clock menu more-arrow no yes mobile
Courtesy Mike Chen

YouTuber Mike Chen Is Ready to Shine the Spotlight on Dallas’s Asian Dining Scene

The mind behind wildly successful YouTube channel Strictly Dumpling will showcase the city’s restaurants — and he’s got one of his own in the works here, too

Amy McCarthy is a staff writer at, focusing on pop culture, policy and labor, and only the weirdest online trends.

Just days after landing in Dallas, YouTuber Mike Chen was already posing for selfies with his subscribers at local eateries. The face of Strictly Dumpling a, a YouTube channel that highlights a broad range of Asian cuisines and restaurants across the country, Chen boasts a following of more than 3 million subscribers. Now, he’s ready to turn their attention to what he sees as one of the country’s finest dining scenes, especially when it comes to Vietnamese, Korean, and barbecue.

Chen moved to Dallas two weeks ago from Seattle, which he used as a home base to travel the globe scoping out its finest night markets, all-you-can-eat buffets, and dishes like water buffalo barbecue in Saigon and ramen in Osaka. He set his sights on Texas back in 2019, when he teamed up with restaurateurs Jason Cho and Moul Kim to start working on Karne, a Korean steakhouse that’s expected to open in Houston later this year.

With Karne in the works, Chen had a big decision to make: should he move to Dallas or Houston? After exploring both cities, Dallas won out, thanks in large part to the region’s flourishing scene of Asian restaurants. “I know a lot of people here, and they rave about how this is becoming more and more of a food destination,” Chen tells Eater. “There’s a lot of modern takes on traditional dishes here, and I love everything about it. It’s interesting to try these dishes that are conceived in a way that builds on something that’s traditional and already amazing, and just adding to it.”

After settling down in a spot in the northerly suburb of Allen, Chen hit the ground running, visiting DFW dining establishments of all kinds. He was immediately impressed with the city’s Vietnamese dining scene, which he says is one of the best in the country. “I’ve had some of the best Vietnamese I’ve had anywhere here,” Chen says. “It’s superb, especially compared to a city like New York, which I feel is very mediocre when it comes to Vietnamese food.”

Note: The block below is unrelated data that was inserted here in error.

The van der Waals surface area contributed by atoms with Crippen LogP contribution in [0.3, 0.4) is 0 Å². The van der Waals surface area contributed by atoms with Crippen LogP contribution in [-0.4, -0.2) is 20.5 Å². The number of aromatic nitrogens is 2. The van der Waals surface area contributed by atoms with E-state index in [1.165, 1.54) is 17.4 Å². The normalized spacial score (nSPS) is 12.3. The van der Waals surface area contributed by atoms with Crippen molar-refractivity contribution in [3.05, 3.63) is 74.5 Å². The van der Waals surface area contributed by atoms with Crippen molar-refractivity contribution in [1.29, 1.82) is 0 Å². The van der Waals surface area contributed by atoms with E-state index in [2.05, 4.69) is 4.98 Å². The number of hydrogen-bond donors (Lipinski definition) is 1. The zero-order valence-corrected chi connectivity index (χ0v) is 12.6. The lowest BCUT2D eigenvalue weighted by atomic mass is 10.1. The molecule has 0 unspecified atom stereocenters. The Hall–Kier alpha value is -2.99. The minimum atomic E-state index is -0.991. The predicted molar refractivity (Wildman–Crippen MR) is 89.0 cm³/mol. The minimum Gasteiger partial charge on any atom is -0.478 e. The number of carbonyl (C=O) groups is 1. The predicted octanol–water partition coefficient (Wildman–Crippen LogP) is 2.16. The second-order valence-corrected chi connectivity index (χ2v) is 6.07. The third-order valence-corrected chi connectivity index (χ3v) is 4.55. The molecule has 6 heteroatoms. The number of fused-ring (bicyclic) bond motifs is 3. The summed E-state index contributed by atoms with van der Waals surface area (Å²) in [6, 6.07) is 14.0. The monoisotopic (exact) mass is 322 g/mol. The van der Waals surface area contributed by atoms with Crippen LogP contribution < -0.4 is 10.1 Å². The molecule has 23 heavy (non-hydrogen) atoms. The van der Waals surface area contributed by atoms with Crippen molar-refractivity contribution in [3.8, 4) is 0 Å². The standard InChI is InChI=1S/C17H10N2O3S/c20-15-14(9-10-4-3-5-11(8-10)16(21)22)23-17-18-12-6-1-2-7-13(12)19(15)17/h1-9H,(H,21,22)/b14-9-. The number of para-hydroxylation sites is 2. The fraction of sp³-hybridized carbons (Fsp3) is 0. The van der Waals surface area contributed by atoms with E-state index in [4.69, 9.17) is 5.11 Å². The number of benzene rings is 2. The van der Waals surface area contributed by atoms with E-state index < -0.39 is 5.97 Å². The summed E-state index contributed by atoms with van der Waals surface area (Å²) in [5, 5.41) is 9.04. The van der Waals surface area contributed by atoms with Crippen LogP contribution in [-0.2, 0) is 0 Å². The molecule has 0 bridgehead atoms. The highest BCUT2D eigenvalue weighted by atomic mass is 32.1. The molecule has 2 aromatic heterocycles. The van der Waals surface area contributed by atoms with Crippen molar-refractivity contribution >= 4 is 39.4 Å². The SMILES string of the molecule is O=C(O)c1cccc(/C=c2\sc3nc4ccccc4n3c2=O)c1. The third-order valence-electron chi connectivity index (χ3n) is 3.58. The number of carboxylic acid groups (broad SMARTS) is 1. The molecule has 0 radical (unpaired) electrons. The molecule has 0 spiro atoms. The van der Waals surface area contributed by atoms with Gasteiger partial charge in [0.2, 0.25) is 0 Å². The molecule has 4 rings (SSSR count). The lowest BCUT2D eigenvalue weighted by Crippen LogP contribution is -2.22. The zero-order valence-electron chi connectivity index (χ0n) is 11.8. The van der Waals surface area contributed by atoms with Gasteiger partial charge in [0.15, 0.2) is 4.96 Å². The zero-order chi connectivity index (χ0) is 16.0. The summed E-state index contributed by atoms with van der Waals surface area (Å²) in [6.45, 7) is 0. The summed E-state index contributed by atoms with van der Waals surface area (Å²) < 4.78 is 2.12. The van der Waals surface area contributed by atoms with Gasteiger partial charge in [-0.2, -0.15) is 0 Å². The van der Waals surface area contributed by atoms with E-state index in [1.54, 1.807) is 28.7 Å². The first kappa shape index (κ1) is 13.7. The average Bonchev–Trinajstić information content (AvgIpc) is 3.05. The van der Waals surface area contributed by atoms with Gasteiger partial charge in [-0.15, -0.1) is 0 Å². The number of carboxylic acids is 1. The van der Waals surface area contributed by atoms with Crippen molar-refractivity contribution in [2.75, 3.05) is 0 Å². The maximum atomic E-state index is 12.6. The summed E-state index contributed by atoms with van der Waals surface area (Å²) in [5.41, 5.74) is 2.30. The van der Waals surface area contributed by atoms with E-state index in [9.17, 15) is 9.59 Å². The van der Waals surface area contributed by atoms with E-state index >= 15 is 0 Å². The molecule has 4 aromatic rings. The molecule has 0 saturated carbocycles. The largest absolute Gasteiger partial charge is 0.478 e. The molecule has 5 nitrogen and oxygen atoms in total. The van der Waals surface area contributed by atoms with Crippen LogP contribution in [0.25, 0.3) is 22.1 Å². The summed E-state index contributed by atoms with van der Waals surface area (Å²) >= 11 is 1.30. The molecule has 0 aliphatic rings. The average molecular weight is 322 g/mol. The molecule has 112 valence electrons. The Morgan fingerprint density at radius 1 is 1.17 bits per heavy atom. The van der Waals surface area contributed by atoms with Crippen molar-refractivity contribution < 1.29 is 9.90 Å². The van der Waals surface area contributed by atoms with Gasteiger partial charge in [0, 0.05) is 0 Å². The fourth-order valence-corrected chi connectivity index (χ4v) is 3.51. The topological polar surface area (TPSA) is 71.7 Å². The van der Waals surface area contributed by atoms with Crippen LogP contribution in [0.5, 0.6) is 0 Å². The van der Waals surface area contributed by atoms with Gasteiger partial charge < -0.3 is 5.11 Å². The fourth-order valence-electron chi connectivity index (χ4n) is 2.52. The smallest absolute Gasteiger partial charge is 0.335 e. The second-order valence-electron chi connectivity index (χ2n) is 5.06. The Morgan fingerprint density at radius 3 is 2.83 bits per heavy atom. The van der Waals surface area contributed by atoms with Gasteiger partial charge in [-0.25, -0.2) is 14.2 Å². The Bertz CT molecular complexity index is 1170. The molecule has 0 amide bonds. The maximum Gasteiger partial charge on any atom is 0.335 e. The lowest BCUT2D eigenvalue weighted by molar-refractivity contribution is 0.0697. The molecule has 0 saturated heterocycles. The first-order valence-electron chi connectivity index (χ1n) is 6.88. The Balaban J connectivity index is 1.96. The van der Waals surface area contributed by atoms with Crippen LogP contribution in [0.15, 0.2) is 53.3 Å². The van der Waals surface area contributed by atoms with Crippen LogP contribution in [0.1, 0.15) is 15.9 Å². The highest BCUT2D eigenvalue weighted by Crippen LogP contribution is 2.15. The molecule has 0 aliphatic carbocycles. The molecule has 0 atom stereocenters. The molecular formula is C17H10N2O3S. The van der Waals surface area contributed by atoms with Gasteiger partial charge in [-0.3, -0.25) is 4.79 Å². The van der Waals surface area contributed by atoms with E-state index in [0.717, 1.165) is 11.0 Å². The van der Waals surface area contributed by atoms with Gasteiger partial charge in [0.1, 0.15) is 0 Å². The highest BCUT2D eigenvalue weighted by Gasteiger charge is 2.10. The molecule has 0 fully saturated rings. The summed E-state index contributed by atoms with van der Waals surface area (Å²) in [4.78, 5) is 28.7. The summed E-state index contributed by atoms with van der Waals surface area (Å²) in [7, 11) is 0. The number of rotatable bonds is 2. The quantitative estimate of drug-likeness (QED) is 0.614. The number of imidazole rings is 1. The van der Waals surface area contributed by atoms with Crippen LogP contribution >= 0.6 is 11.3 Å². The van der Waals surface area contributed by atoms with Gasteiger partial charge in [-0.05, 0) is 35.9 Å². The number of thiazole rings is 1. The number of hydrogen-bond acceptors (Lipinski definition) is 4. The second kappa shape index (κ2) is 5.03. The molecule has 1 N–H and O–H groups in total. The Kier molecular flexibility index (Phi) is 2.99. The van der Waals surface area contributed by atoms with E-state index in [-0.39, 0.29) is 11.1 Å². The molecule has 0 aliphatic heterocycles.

Courtesy Mike Chen

Equally compelling was the slew of Korean restaurants in both of Dallas’s Koreatowns, one in Carrollton and the other near I-35 and Royal Lane. At the former, Chen raved about the kimchi-topped patties at LA Burger and, at the latter, feasted on hearty ox bone soup at Doma Seolleongtang. Pretty much every day, Chen says that he finds out about a new restaurant that he wants to try. That was a little bit surprising at first, considering how far under the radar Dallas’s food scene often flies for people who aren’t familiar with the city.

“When people travel to a city to eat, they’re thinking of Los Angeles or New York or New Orleans, they don’t typically think of Dallas,” he says. “I could be wrong, but I certainly didn’t know much about it and I eat for a living. It wasn’t until I had a couple of friends who told me about what was here.”

Chen also has big plans to dig deep into the city’s smoked meats scene. A barbecue obsessive originally from the Midwest, Chen languished in cities like New York and Seattle, which in his mind just can’t compare to the smoked meats in Kansas City and Dallas. “I feel like I’m physically deprived of good barbecue,” Chen says. “The Rolls Royce proteins of barbecue are brisket and beef ribs, and nobody does that better than Texas.” As such, Strictly Dumpling viewers should expect plenty of barbecue videos on Chen’s channel in the coming months.

Eventually, Chen will have his own place in Dallas’s dining scene. After Karne Korean Steakhouse opens in Houston, the plan is to bring the restaurant to Dallas, and then other cities in Texas. A location hasn’t been selected yet, and work on the project likely won’t even begin until next year, but Chen is already excited. “I think it’s going to be a really cool restaurant, with innovative dishes made from the traditional components of Korean barbecue,” he says. “It’s going to have a nice upscale vibe, and really great meats.”

For now, he’s planning to take some time to settle into his new home city, and of course, eat. “I haven’t been here long, but so far the best, most fun thing to do here is eat,” Chen says. “There’s so much growing and flourishing here and the food scene is just ever-expanding, I really want to be a part of that.”

Service Check

El Carlos Elegante Asks Diners to Reconsider What They Think They Know About Mexican Food

State Fair Mania

These Dallas Restaurants Are Offering State Fair-Inspired Dishes

A Scrappy Yemeni Restaurant Brings a Taste of Home to Texas